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  5. "The men drink."

"The men drink."

Translation:Gli uomini bevono.

June 6, 2013

33 Comments


https://www.duolingo.com/profile/sinekonata

in front of a vocal such as in the word "uomo", the article is "lo" and not "il". Plural of "lo" is "gli", plural of "il" is "i".

This is true for words starting with vocals but not only, search for the rules but I believe those to be: -S followed by consonant. "lo sporco" -P followed by n or s. "gli pneumatici" -Gn. "lo gnocco" -X. -Y. -Z. "lo zio"


https://www.duolingo.com/profile/StantonPeter

That makes more sense. I got this wrong by using l'uomini.


https://www.duolingo.com/profile/MakaylaConner80

L'uomo is singular and gli uomini is plural. So l'uomini wouldn't technically be correct according to the conjugation rules of this app


https://www.duolingo.com/profile/Somdeb

Grazie! That helps a lot. :)


https://www.duolingo.com/profile/emanandchill

By vocal, do you mean vowel?


https://www.duolingo.com/profile/AnthonyJan4

Yes. In Italian, "vowel" and "vocal" both become "vocale".


https://www.duolingo.com/profile/cathy977476

Don't you mean vowel???


https://www.duolingo.com/profile/UdulaSilva

Is bevono is third person plural and bevete is second person plural?


https://www.duolingo.com/profile/Batomouch

To drink = Bere al presente : bevo, bevi, beve, beviamo, bevete, bevono ;-)


https://www.duolingo.com/profile/Cissi7

Yes, that's correct.


https://www.duolingo.com/profile/Occultine

What is the difference between "bevono" and "bevete" ? The choices were both correct when the subject was "the women" but now it's wrong when the subject is "the men" ??


https://www.duolingo.com/profile/Goldenpelt

Bevono is third person (they), bevete is second person (you).


https://www.duolingo.com/profile/DouglasPau5

second person singular you ( bevi ) second person plural ( bevete )


https://www.duolingo.com/profile/Occultine

Yes I get that but as I mentioned in my comment, the program counted me wrong when I answered only the sentence with "bevete" (and not both "bevete" and "bevono") in a QCM where "the women" were the subject... @.@ (the women = they, aren't they?)


https://www.duolingo.com/profile/coriolano77

Maybe the sentence was "voi donne bevete", in this case it's correct.


https://www.duolingo.com/profile/Occultine

I don't remember oops ! But it would mean "you women, you are dinking" or something like that ?


https://www.duolingo.com/profile/DouglasPau5

INDICATIVE/INDICATIVO

Presente io bevo tu bevi lui, lei, Lei beve noi beviamo voi bevete loro, Loro bevono


https://www.duolingo.com/profile/AdelEsraa

I think bevono for loro and bevete for voi


https://www.duolingo.com/profile/nielseek

It looks as if they have changed it now...


https://www.duolingo.com/profile/bryanjim

How is "gli" pronounced? I cant really hear it


https://www.duolingo.com/profile/Cheyenne1998

I hear it as "lee" but i do not know if that is correct


https://www.duolingo.com/profile/kaitlrylie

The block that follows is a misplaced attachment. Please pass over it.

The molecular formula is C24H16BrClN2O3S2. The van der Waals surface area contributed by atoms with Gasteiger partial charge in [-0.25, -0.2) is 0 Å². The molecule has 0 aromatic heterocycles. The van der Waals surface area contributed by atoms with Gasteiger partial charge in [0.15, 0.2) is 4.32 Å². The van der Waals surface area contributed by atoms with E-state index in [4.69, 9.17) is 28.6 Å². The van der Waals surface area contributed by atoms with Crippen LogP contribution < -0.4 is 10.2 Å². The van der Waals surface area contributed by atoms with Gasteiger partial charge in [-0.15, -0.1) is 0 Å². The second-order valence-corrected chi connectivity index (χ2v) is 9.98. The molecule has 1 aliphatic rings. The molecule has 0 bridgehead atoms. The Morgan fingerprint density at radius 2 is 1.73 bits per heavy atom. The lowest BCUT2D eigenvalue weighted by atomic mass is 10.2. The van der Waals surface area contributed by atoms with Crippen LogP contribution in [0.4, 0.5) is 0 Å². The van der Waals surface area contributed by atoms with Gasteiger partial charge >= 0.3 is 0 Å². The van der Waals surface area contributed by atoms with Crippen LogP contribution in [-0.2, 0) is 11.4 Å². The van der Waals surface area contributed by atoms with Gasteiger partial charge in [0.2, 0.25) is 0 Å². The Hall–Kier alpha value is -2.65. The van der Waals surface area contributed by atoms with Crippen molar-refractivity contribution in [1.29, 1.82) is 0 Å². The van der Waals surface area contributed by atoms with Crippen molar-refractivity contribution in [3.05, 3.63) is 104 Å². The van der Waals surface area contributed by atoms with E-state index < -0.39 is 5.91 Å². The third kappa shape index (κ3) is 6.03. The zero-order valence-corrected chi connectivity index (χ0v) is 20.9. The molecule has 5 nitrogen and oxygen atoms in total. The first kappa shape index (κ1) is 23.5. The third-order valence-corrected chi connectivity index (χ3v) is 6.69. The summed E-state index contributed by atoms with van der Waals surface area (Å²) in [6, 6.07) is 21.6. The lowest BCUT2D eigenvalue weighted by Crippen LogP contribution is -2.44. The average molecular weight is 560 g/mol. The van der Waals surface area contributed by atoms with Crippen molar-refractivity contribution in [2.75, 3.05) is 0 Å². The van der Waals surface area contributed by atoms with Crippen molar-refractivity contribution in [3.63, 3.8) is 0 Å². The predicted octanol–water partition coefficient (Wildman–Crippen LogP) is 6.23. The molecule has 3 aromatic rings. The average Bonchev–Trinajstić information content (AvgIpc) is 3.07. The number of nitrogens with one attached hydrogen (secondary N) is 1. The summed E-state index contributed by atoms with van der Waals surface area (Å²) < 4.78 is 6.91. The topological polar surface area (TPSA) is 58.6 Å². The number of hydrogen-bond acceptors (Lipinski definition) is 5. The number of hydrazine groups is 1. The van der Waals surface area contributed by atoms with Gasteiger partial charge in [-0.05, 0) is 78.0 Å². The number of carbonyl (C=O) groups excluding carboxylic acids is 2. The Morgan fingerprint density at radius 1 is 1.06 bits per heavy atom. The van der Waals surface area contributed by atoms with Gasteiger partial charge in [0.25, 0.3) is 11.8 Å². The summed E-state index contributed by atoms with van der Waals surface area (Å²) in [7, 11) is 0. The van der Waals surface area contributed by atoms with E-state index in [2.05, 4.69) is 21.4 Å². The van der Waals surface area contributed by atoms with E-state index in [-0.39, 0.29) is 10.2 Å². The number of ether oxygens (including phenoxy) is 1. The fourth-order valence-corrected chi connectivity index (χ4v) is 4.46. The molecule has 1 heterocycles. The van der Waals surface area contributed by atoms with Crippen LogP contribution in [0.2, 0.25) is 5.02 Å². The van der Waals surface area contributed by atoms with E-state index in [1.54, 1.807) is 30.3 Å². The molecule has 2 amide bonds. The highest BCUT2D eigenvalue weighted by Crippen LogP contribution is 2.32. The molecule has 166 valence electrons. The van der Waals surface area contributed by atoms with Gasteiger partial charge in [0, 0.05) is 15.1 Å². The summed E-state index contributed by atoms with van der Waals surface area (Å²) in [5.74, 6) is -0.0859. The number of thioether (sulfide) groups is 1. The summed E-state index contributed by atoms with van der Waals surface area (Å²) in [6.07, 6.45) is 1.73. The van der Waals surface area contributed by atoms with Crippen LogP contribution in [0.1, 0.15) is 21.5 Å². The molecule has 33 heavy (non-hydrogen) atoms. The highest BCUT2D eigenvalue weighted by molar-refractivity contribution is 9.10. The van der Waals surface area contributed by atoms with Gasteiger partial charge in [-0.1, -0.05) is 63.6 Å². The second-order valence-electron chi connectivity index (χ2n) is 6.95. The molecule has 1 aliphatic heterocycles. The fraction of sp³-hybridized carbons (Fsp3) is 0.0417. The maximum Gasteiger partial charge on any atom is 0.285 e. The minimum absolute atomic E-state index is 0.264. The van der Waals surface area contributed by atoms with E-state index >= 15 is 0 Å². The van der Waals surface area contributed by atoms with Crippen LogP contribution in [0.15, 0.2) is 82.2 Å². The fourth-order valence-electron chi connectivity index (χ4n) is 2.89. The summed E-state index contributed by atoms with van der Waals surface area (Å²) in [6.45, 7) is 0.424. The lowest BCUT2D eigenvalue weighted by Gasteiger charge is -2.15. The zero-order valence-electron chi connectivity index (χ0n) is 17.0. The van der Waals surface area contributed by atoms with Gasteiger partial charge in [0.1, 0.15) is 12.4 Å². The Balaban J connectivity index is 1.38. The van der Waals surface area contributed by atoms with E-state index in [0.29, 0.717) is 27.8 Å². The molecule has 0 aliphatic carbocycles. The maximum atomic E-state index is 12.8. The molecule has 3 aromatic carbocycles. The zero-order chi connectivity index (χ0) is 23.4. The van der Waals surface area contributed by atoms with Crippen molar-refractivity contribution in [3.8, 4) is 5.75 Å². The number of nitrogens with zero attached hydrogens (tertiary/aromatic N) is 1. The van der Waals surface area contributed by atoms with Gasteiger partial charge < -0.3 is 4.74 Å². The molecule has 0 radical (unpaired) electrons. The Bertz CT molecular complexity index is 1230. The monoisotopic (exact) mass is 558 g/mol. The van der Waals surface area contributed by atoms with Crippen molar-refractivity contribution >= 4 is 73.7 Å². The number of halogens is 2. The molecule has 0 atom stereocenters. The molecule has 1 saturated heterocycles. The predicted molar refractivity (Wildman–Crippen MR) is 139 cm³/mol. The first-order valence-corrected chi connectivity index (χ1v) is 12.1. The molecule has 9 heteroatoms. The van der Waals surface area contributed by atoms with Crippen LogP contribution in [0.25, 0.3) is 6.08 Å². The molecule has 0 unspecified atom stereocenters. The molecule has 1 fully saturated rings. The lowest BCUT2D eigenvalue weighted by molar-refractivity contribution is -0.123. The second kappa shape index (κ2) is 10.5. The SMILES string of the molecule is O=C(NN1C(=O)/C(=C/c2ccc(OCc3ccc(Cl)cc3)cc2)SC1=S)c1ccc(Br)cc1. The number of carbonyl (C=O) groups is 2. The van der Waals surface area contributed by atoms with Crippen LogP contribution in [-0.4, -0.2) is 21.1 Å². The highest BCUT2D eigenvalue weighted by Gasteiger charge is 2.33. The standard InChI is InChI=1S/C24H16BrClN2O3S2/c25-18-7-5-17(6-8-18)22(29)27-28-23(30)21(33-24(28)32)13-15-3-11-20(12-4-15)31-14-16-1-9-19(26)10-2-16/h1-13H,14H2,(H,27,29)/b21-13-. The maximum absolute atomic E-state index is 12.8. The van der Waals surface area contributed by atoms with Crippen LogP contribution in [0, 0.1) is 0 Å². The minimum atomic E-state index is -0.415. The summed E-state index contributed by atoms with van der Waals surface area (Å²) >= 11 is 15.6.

the exact sound doesn't exist in english but the closest thing is "yee" ...but much more spread for the consonant sound


https://www.duolingo.com/profile/vorkvorklepel

No, it's more like 'lee', definitely not yee.


https://www.duolingo.com/profile/benton.1

I read that in Rome and the surrounding area "yee" is a common pronunciation. I also listened to an Italian woman and her little nephew on a YouTube Italian class teaching how to pronounce "gli". They pronounced it "yee".


https://www.duolingo.com/profile/AnthonyJan4

I personally try to pronounce it as both "yee" and "lee" at the same time. Basically, I try to combine the "l" and "y" sounds into one. I have no idea if I'm right since I don't have an instructor or anything to tell me either way, but that's how I do it. Maybe, one day, I'll find out if I'm right or wrong. In the meantime, I'm just making it sound okay to myself.


https://www.duolingo.com/profile/GlamRockstar

How to pronounce gli


https://www.duolingo.com/profile/AnthonyJan4

I've seen posts that say it's pronounced "yee" or "lee", but so far as I can tell, to pronounce it like an Italian, you need to make a kind of hybrid y/l sound, but the "y" is more of an "almost g" using the back of the tongue.

My strategy is to kind of say "glee" but without fully forming the g, so it sounds more like a y, meaning the back of my tongue doesn't make full contact with the roof of my mouth. The way I do it, the l sound isn't fully formed either, meaning that the tip of my tongue doesn't really make contact with the roof of my mouth. I try to blend the y/g and l sounds.

I'm not sure if my explanation is clear enough, but I'm not sure how to explain it much better than that. Other than trying to decipher my explanation, the best bet is to just try to find audio of Italians saying it on YouTube or something, and just listen to it over and over, and try to mimic it.


https://www.duolingo.com/profile/JuanLlanta

Why is gli instead of il?

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